“We know the unthinkable is thinkable. What do we do with that knowledge?” Sara Bloomfield, director of the United States Holocaust Memorial Museum, asked an audience of human rights experts, conflict prevention specialists, and senior diplomats representing more than 20 governments. The group gathered in Paris on Monday to discuss how members of the international community could work together to prevent genocide and mass atrocities.
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In an op-ed in the Boston Globe, Mike Abramowitz, Director of the Museum's genocide prevention program, and Andrew Natsios, former U.S. Special Envoy to Sudan, discuss the definitive moment ahead for southern Sudan, as the region prepares to vote in a referendum on independence, and the hopeful possibility that peace is within reach. Abramowitz and Natsios traveled to southern Sudan on a Museum-sponsored bearing witness trip. To learn more about their observations and experiences, read the trip report or view photographs.
From November 8 to 10, 2010, the Holocaust Museum will project building-size images of life in South Sudan onto the Museum's exterior walls on 15th Street. Taken by Pulitzer Prize-winning photographer Lucian Perkins on a recent Museum-sponsored trip, these images bear witness to the risks ahead for the Sudanese, as the South prepares to vote in a referendum on independence in January 2011.
From September 19 to October 3, 2010, Mike Abramowitz, Director of the Museum’s Committee on Conscience, and Andrew Natsios, former Special Envoy to Sudan, traveled throughout South Sudan to assess the region’s conditions as it prepares for the January 9 referendum on independence from the North. They were joined by Lucian Perkins, a prize-winning photographer and journalist.
In news coverage of the upcoming referendum on southern Sudan's independence, there has been little discussion about the potential ramifications of this defining political moment for northern Sudan.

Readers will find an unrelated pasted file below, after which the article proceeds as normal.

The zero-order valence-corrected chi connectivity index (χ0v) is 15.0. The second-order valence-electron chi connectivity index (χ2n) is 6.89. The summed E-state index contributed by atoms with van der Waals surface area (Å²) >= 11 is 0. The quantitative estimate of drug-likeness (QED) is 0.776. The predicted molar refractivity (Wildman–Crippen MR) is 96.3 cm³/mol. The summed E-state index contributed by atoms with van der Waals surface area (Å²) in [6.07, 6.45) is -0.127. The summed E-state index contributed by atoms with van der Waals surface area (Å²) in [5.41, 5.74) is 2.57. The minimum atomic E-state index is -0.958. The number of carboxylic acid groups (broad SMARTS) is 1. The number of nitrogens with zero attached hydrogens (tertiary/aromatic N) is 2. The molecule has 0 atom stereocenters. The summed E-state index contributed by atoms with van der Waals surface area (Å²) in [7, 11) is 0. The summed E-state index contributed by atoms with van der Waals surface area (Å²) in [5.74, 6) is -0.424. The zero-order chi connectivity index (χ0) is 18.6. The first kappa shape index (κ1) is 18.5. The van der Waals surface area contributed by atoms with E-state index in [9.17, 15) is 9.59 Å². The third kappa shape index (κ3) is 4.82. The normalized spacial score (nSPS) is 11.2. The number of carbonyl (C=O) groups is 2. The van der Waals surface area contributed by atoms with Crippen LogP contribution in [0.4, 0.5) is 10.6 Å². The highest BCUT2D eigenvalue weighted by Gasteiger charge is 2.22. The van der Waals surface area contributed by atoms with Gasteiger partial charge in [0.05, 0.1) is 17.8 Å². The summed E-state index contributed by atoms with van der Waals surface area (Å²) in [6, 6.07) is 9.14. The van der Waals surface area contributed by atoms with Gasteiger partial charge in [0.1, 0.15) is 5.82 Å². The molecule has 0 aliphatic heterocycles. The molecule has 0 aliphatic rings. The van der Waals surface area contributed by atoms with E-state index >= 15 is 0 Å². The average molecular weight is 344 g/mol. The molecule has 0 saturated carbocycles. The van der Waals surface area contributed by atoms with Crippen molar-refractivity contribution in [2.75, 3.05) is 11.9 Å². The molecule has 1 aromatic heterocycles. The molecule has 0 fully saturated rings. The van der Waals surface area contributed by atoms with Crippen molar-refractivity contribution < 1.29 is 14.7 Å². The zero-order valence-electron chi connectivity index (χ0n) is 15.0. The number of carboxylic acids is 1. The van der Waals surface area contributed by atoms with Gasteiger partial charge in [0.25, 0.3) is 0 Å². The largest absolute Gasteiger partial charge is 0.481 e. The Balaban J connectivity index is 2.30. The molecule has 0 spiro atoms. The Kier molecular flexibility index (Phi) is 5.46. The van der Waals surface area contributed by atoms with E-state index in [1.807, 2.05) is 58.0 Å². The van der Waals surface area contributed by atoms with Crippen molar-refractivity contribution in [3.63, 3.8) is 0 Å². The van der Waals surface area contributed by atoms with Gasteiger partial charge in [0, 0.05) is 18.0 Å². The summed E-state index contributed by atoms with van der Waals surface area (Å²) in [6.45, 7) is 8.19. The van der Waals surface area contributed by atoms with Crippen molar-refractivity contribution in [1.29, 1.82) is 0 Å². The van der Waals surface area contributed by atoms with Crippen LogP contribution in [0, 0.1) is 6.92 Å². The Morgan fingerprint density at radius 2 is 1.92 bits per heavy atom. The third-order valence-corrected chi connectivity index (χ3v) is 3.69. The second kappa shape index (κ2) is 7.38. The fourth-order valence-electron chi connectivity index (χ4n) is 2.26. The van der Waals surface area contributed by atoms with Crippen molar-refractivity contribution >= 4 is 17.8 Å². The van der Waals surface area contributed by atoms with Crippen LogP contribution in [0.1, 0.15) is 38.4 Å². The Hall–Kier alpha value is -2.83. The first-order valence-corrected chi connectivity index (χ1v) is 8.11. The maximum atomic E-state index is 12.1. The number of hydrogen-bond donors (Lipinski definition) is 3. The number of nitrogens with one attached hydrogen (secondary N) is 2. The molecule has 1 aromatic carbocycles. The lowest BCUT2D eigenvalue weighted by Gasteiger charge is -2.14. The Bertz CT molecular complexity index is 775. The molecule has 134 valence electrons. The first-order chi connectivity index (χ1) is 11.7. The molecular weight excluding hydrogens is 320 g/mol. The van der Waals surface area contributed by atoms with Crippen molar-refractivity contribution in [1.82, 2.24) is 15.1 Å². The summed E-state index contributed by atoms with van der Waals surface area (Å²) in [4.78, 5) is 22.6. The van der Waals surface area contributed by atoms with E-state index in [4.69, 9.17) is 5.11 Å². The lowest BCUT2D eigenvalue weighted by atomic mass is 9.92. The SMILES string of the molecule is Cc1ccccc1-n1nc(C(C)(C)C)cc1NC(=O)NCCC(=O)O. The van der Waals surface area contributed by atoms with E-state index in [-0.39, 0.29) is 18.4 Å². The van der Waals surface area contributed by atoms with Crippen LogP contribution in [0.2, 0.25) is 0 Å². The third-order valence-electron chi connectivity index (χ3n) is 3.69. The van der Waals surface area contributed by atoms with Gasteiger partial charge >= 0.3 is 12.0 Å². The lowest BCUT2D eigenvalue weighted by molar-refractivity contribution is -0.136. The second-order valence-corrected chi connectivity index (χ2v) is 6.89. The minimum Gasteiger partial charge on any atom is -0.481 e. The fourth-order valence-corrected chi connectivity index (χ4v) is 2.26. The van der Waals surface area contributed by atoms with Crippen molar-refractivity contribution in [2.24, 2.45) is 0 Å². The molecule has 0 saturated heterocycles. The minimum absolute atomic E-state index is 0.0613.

With four months left before South Sudan is scheduled to vote on a referendum for independence, the 1,200 mile border separating the north and south of Sudan has not yet been established. A detailed picture of the complex situation along the line emerges in a new report, commissioned by the U.S. Institute of Peace and produced by Concordis International. The report offers snapshots of the border regions and how local issues could impact surrounding communities and a wider peace in Sudan.
In defiance of two arrest warrants and international demand for his surrender, Sudanese President Omar al-Bashir arrived in Kenya on August 27 to celebrate the nation's new constitution.
On Thursday, the Museum and the National Endowment for Democracy hosted a conference to mark the 15th anniversary of the genocide at Srebrenica. Antony Blinken, National Security Advisor to Vice President Biden, delivered the keynote address. Here are some highlights from the speech:
The United States Holocaust Memorial Museum yesterday characterized the decision by the International Criminal Court to include three counts of genocide in a new arrest warrant for Sudanese President Omar Al Bashir as an important step towards holding leaders accountable for such egregious crimes.
As part of its new National Security Strategy (NSS), the Obama administration has committed the United States to engaging “proactively” with the international community to prevent mass atrocities and genocide.